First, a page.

FNB customers will no longer be able to save their online banking passwords in their browsers.
In a notice published on the FNB’s website, the bank said that it had made the decision in an effort to protect customers from malware attacks.
“All stored passwords on your device can be viewed during a malware attack,” it said.
“Passwords can be easily accessed on your unattended/unlocked/stolen device.”
It added that customers will now be required to enter their username and password manually every time they log-in.
A May report by Kaspersky found that Android smartphones in South Africa are the second-most targeted for banking malware in the world.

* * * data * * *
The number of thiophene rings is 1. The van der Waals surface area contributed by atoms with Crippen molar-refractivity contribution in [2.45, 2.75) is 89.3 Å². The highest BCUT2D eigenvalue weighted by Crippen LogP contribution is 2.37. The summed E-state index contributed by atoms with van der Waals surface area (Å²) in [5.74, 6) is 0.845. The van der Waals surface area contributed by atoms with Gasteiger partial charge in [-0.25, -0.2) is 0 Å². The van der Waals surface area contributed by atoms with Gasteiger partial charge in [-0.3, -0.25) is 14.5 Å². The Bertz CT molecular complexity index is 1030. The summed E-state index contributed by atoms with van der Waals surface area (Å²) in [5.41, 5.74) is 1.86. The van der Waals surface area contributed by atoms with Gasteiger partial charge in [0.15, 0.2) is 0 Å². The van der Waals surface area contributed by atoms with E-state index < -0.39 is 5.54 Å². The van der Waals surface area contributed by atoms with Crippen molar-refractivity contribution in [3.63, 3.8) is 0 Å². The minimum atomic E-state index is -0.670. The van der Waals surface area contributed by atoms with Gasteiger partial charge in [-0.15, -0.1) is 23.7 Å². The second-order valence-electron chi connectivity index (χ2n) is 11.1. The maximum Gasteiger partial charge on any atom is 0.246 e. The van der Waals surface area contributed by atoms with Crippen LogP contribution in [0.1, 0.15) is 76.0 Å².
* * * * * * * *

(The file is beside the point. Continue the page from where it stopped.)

According to the group, South Africa sees 13,842 cyberattacks per day, with the country reporting a 22% year-on-year increase in malware attacks compared to 2018.
Financial malware, commonly identified as banking Trojans, is aimed at stealing finances and financial data, as well as providing threat actors with access to users’ and financial organisations’ assets and machines.
Such threats have always occupied a significant part of a threat landscape, as finance is the most common motivation for cybercriminals and fraudsters, Kaspersky said.
“Typical attack vectors for malware are spam emails and phishing web pages. The latter usually appear to be legitimate websites, yet in fact are created by threat actors in an attempt to steal credentials, bank card details or other types of sensitive information.
“During the first half of 2019, Kaspersky researchers have detected more than 339,000 phishing attacks from web pages disguised as landing pages of large banks.”